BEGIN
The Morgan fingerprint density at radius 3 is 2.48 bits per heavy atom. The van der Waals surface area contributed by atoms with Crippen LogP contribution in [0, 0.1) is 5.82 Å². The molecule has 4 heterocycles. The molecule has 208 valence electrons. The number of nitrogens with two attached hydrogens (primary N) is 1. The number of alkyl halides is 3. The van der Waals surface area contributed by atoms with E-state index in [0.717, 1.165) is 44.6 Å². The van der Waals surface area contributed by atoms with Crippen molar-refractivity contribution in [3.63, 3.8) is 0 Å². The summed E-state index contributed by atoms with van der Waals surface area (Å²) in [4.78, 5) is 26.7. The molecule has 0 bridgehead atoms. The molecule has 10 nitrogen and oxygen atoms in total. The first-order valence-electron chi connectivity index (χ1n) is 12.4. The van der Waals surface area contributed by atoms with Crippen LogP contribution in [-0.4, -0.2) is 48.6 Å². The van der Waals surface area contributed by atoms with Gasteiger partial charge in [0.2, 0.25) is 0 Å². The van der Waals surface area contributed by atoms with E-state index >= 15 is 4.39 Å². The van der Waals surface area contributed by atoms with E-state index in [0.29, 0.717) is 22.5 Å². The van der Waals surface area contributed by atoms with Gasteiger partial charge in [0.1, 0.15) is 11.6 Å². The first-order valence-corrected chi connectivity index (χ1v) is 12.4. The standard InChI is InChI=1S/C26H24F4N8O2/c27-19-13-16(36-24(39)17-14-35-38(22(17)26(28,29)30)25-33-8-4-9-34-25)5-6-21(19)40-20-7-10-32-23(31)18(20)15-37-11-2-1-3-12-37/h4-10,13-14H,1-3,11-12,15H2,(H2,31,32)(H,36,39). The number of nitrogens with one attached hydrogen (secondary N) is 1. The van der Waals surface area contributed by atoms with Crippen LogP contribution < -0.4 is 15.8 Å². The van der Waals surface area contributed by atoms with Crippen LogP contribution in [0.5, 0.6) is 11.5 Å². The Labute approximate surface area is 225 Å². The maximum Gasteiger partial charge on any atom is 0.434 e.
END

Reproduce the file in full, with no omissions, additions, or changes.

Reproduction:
The Morgan fingerprint density at radius 3 is 2.48 bits per heavy atom. The van der Waals surface area contributed by atoms with Crippen LogP contribution in [0, 0.1) is 5.82 Å². The molecule has 4 heterocycles. The molecule has 208 valence electrons. The number of nitrogens with two attached hydrogens (primary N) is 1. The number of alkyl halides is 3. The van der Waals surface area contributed by atoms with E-state index in [0.717, 1.165) is 44.6 Å². The van der Waals surface area contributed by atoms with Crippen molar-refractivity contribution in [3.63, 3.8) is 0 Å². The summed E-state index contributed by atoms with van der Waals surface area (Å²) in [4.78, 5) is 26.7. The molecule has 0 bridgehead atoms. The molecule has 10 nitrogen and oxygen atoms in total. The first-order valence-electron chi connectivity index (χ1n) is 12.4. The van der Waals surface area contributed by atoms with Crippen LogP contribution in [-0.4, -0.2) is 48.6 Å². The van der Waals surface area contributed by atoms with Gasteiger partial charge in [0.2, 0.25) is 0 Å². The van der Waals surface area contributed by atoms with E-state index >= 15 is 4.39 Å². The van der Waals surface area contributed by atoms with E-state index in [0.29, 0.717) is 22.5 Å². The van der Waals surface area contributed by atoms with Gasteiger partial charge in [0.1, 0.15) is 11.6 Å². The first-order valence-corrected chi connectivity index (χ1v) is 12.4. The standard InChI is InChI=1S/C26H24F4N8O2/c27-19-13-16(36-24(39)17-14-35-38(22(17)26(28,29)30)25-33-8-4-9-34-25)5-6-21(19)40-20-7-10-32-23(31)18(20)15-37-11-2-1-3-12-37/h4-10,13-14H,1-3,11-12,15H2,(H2,31,32)(H,36,39). The number of nitrogens with one attached hydrogen (secondary N) is 1. The van der Waals surface area contributed by atoms with Crippen LogP contribution < -0.4 is 15.8 Å². The van der Waals surface area contributed by atoms with Crippen LogP contribution in [0.5, 0.6) is 11.5 Å². The Labute approximate surface area is 225 Å². The maximum Gasteiger partial charge on any atom is 0.434 e.